Over the years, CIC has sold down a significant part of its holdings, booking big profits on each occasion.

There had been signs ahead of the meeting that Teck’s relationship with its Chinese stakeholders was evolving.

Quan Chong, a former government of China representative, did not stand for re-election as a board member last week at Teck’s annual meeting.

Mr. Chong joined Teck amid public controversy in 2016, as he was an active deputy of the National People’s Congress of China at the time, raising concerns about the potential for Chinese interference into Canada’s biggest diversified mining company.

CIC’s “No” vote has left Teck increasingly vulnerable to a takeover by Glencore PLC 

GLNCY +0.60%increase
. The Swiss mining and commodities trading giant had encouraged Teck shareholders to vote down the split as a ploy to make it easier for it to acquire the company.

Following Teck’s failed split vote, Glencore reiterated that its US$22.5-billion takeover proposal, which was tabled last month, still stands. Glencore also indicated that if the Canadian miner’s board doesn’t engage, it may take its offer directly to shareholders.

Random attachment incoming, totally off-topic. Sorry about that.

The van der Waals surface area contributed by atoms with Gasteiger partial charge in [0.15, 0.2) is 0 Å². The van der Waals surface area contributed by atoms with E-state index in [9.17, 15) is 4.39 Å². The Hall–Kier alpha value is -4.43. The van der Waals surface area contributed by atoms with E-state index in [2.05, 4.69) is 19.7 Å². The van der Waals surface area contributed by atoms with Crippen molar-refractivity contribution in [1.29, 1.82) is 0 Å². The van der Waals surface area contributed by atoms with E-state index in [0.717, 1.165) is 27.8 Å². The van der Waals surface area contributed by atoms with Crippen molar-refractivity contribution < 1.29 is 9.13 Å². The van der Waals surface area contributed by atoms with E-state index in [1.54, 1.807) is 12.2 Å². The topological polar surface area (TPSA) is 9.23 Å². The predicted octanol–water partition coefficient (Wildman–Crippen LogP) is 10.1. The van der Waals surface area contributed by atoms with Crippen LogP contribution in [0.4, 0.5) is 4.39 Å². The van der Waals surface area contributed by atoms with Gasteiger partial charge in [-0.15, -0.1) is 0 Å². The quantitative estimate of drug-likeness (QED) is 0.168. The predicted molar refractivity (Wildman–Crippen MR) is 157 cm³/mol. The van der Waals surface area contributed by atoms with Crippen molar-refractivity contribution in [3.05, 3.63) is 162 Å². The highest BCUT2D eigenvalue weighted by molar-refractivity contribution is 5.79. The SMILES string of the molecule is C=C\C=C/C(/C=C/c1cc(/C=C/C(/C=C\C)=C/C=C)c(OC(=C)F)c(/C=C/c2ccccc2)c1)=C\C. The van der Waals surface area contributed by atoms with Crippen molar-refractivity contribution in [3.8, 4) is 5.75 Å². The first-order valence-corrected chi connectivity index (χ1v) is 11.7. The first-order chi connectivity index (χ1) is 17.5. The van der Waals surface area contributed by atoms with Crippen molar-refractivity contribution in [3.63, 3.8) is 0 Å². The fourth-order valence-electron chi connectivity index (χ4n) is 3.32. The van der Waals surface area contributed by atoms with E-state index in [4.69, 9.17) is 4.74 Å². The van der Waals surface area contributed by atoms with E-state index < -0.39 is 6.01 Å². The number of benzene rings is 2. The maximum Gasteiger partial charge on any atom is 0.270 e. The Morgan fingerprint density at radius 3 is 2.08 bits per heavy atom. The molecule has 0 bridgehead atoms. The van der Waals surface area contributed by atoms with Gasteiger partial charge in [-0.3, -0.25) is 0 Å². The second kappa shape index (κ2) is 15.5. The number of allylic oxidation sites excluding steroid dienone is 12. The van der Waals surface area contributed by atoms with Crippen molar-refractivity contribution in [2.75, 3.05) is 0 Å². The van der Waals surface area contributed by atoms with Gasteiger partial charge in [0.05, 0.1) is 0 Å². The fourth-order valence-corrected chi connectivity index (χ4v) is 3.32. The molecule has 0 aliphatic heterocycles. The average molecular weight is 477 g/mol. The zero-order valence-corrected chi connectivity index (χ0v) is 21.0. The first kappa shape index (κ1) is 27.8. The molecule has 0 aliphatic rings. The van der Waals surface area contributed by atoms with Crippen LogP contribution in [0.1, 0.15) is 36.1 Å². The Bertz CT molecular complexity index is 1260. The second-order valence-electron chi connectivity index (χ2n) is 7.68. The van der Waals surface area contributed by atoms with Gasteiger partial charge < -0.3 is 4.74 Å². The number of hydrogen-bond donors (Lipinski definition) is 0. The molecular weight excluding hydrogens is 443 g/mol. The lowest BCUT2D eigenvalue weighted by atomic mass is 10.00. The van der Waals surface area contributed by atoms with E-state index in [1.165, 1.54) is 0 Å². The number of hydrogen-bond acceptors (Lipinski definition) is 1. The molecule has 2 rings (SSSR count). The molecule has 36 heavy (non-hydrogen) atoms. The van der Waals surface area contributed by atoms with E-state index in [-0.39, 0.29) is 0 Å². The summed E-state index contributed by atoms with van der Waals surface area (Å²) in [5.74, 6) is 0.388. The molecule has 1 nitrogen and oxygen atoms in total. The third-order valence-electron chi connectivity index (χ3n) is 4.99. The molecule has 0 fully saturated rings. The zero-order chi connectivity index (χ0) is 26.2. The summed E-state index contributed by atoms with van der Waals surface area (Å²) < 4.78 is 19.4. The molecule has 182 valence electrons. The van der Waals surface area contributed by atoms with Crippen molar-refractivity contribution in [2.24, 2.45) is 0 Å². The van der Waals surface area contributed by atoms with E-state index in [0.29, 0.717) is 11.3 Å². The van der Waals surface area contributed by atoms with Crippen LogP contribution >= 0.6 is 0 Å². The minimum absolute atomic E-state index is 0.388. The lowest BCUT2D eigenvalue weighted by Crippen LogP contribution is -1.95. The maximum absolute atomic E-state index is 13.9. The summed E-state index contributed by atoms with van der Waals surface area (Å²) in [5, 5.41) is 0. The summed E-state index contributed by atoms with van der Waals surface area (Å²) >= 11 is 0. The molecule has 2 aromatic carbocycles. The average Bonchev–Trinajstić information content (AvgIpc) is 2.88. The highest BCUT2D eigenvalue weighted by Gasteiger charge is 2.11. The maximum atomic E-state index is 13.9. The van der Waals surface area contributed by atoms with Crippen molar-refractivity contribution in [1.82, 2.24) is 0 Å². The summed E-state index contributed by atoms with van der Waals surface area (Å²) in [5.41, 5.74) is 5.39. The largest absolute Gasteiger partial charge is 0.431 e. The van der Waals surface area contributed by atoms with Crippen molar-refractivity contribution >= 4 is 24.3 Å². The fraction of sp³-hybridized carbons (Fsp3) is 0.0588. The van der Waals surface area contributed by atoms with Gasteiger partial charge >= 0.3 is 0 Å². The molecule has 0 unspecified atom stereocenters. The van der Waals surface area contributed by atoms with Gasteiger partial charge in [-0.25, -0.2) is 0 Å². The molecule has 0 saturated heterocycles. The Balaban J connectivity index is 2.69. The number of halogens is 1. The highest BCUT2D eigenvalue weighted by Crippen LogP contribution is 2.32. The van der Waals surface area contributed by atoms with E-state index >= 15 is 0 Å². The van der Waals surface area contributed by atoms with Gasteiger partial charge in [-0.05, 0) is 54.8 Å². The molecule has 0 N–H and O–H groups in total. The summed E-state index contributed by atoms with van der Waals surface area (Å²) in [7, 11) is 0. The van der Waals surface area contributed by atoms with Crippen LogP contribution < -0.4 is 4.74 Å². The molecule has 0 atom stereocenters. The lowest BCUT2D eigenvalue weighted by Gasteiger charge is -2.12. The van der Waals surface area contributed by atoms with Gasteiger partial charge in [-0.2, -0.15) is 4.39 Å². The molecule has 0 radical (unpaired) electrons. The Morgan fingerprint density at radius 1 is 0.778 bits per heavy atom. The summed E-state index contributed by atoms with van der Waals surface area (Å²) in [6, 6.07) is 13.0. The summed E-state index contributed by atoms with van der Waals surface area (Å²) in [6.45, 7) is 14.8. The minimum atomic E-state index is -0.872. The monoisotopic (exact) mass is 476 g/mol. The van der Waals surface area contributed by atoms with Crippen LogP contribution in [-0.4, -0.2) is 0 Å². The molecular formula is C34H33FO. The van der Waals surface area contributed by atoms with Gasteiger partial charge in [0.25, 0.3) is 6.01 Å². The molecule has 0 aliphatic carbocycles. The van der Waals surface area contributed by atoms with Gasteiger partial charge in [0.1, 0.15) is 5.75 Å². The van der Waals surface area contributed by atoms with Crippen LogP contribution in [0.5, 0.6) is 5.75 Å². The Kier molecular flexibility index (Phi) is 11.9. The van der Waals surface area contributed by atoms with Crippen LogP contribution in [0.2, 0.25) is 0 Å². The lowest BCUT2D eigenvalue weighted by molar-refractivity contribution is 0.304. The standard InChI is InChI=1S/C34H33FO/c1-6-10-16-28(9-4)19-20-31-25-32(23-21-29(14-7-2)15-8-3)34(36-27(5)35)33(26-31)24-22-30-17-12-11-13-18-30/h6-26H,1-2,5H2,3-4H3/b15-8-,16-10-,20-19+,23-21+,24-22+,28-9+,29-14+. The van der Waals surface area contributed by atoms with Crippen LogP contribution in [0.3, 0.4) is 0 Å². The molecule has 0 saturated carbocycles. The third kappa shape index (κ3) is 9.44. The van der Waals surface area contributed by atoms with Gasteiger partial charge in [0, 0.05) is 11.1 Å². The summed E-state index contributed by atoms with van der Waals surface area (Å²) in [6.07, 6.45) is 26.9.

If Glencore were to eventually win enough support from Teck’s B shareholders in a tender offer, it would still need the company’s A shareholders to be on board.

So far, Mr. Keevil and Japan’s Sumitomo Metal Mining Co., Ltd., who both control the A shares, have refused to entertain Glencore’s approach.

Open this photo in gallery:

Former B.C. Premier John Horgan greets Justin Trudeau

Former British Columbia premier John Horgan is taking a job in the coal industry, and says he is not worried about the criticism the move may draw.

Mr. Horgan, who before becoming premier was the B.C. New Democrats’ mining and energy critic, is joining the board of Elk Valley Resources, an enterprise that is in the process of being spun off from Vancouver-based Teck Resources Ltd. The new business will focus on producing coal used to make steel.

It’s a corporate turn for Mr. Horgan. Prior to stepping down as party leader last year, he had a major national profile as one of only a few New Democrats to have headed governments recently. He was also chair of the Council of the Federation, a group of premiers and territorial leaders who were making the case for the federal government to increase health care funding.

“I’ve got other things that I am going to be working on that may be more to the taste of those who would kick up some dust, but the people that are kicking up dust, oftentimes, kick it up for the sake of kicking it up,” Mr. Horgan said in an interview.